It's one thing to a successful cheerleader; it's another to be a successful teammate. When you're on a team, you can't only focus on individual success; you also must work hard together with your teammates in order to perform well. Additionally, the way that teammates interact with one another can have a huge, and lasting, effect on the overall camaraderie of the team. By being a successful teammate, you can help your cheer squad be successful!

Here are five things successful teammates do every day:

Put the Team First
Successful teammates look out for their entire team. Sometimes you may not like what's best for the team, but you do it anyway. For example, you may want a solo or lead spot, but you know in your heart that someone else would make a better choice. A successful teammate lets the other teammate take the spotlight and doesn't hold it against the person.

Stand Up For One Another
Successful teammates have each others' backs. They defend one another. If you see a teammate being bullied, don't keep quiet about it. Stand up for your teammate or, if you feel that will only worsen the situation, talk to a parent, coach, captain, or someone you feel comfortable speaking with and report what's going on.

If a male teammate is being picked on for being a cheerleader, explain to the bullies how many males are cheerleaders in their world and how important they are to have on teams. Successful teammates treat one another like siblings "“ they support each other through good times and bad.

Stay Positive
It's easy for a cheerleader to be spirited at a game or competition when the energy is up and the music is playing. It's another thing to be positive during a difficult practice session or poor performance. A successful teammate maintains a positive attitude even when times are tough. By maintaining a positive attitude, you can encourage other teammates to do the same. If your squad is going through a rough patch (or is just having an "off" day at practice), don't get discouraged. A successful teammate raises everyone's spirits. Try getting the squad to perform a favorite cheer, blast some fun music, or ask for a five-minute break for the squad to talk about any feelings of discouragement.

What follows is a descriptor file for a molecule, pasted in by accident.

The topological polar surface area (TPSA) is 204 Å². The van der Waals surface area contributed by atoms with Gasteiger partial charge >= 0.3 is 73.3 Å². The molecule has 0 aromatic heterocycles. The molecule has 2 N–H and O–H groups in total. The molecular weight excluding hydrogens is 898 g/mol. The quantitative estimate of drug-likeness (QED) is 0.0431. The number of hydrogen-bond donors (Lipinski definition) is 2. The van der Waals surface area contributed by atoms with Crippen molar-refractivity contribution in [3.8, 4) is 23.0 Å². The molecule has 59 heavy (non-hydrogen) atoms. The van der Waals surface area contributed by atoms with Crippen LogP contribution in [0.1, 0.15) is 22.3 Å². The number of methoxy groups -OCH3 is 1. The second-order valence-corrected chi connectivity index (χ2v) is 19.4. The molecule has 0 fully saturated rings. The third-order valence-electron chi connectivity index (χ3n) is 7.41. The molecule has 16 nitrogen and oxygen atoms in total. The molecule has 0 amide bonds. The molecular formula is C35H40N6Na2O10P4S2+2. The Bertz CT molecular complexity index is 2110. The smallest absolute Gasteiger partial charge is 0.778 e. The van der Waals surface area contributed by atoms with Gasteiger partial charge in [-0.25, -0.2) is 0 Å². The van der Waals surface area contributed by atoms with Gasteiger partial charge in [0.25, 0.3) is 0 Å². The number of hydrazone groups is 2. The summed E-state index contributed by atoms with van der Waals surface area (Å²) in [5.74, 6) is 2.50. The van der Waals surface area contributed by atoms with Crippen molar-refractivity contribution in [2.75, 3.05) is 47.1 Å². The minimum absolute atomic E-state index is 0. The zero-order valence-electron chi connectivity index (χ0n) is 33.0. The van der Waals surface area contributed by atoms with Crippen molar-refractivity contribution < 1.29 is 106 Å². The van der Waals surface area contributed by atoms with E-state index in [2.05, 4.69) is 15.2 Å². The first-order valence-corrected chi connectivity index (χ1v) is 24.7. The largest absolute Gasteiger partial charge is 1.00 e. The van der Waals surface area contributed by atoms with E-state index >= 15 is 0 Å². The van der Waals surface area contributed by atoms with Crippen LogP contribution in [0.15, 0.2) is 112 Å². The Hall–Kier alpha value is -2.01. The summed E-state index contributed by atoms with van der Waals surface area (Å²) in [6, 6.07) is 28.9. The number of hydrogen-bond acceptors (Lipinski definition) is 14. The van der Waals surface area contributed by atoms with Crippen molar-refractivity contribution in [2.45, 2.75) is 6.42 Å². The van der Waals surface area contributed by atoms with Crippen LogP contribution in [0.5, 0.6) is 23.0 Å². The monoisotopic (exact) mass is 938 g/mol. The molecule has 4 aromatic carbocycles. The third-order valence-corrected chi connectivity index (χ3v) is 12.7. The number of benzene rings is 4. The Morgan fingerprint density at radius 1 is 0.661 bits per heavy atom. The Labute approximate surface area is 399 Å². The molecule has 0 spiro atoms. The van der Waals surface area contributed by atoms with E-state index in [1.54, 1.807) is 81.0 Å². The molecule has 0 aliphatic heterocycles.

Take Responsibility
So your team had a bad practice session, performance, or competition. Even if it's not specifically your fault, successful teammates never place the blame on someone else; instead, they take responsibility as a team. When you're on a team, everyone is responsible for every person's mistake. If there is one person in particular who is falling behind, rather than place blame, help him or her out!

Be a Good Role Model
You don't have to be the team captain to be a great leader and inspiring role model. Successful teammates don't just listen and follow the coach and captain; they also lead by example! This doesn't mean taking matters into their own hands and acting like the new captain. Instead, it means being a good role model and setting an example for everyone else on the team. When it's time to start warming up, instead of chatting with friends, immediately get started. Just because you're not the team captain doesn't mean you can't be an influential leader to your squad.
What are other daily habits of successful teammates?